Monday, November 15, 2010

Corruption and Aid

One of the questions that we frequently get asked is: "Why do you support giving aid to corrupted countries where the money won't actually reach the people?"

This is a perfectly legitimate question that strikes at the heart of developmental aid. Everyone has heard stories of the corrupt African dictator who lavishly squanders his wealth while his people struggle with sickness and poverty. And of course, no one wants to donate money that they believe isn't going to help the poor.

We have two main responses for that. The first is that we support programs such as the Millennium Challenge Account, which provides specific benchmarks for countries on a variety of objectives (ranging from corruption, to open elections, to open markets) that they must meet before they receive any aid. Nations that fail to meet these standards do not receive aid. Developed by the Bush administration, this has given nations incentives for reducing corruption.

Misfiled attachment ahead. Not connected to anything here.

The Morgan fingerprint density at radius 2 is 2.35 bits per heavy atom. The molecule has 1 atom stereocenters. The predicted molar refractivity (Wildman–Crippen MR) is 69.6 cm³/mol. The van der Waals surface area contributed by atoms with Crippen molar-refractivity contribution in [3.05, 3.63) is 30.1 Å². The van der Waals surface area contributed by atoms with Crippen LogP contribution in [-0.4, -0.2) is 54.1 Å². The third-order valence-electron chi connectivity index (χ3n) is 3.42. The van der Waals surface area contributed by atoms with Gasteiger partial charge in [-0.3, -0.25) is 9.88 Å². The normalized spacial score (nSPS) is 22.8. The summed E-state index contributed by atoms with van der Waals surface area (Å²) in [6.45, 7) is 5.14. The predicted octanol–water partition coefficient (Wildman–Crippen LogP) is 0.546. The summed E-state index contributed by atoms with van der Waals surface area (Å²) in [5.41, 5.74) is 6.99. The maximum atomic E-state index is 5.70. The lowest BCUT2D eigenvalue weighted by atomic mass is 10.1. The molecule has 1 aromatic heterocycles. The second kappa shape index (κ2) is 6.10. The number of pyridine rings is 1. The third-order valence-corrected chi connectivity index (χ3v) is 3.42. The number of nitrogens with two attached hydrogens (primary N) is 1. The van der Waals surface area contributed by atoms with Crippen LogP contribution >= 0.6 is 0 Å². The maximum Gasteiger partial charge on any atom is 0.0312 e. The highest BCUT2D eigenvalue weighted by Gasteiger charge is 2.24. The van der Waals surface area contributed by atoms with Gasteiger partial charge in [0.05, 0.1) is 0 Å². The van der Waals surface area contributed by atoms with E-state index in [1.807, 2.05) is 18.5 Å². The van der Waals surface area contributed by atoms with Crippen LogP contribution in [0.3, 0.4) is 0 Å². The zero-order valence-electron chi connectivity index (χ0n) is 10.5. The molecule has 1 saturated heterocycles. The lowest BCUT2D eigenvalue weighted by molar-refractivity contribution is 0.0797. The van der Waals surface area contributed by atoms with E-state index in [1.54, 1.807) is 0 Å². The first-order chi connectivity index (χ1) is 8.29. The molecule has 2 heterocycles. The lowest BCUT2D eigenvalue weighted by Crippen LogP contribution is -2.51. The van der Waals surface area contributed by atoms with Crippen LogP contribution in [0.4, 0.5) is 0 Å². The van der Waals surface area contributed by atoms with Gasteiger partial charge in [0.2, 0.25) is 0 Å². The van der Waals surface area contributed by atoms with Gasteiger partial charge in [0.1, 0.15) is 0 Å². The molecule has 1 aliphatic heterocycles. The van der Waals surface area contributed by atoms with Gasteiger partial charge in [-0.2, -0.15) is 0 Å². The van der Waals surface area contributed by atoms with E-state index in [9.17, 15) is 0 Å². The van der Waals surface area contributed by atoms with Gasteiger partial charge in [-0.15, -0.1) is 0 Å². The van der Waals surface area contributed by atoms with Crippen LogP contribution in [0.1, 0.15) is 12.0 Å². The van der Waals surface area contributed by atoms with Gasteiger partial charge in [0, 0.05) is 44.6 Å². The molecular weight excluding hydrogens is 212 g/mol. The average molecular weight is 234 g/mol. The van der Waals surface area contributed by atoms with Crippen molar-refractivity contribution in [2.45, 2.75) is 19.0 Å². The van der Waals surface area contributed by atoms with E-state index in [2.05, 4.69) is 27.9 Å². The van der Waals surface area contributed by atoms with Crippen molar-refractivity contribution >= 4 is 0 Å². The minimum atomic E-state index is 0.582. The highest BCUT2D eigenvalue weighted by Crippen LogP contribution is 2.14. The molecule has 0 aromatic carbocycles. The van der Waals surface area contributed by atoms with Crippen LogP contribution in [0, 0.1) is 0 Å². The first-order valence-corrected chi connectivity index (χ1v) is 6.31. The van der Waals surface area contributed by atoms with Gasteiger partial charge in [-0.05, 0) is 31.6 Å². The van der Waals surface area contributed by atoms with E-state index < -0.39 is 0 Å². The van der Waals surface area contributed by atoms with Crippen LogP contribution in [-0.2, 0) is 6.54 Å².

The second response is that there are ways to disperse the money so that the corrupted individuals simply are uninterested. Dictators don't care about bed nets - one of the most effective malaria prevention techniques. They care about money, guns, and food supplies.

For example, USAID has recently begun a program to circumcise males in Zimbabwe in an attempt to reduce HIV infection rates. The money that USAID has pledged to this program (which is funded by Congress, which funds them based on your calls and letters) goes straight to the doctors and nurses administrating the procedure, bypassing government officials.

Thousands of lives saved and Mugabe doesn't see a dime. That's uncorrupted aid at its best.

-Corey Cox

SOURCE: Associated Press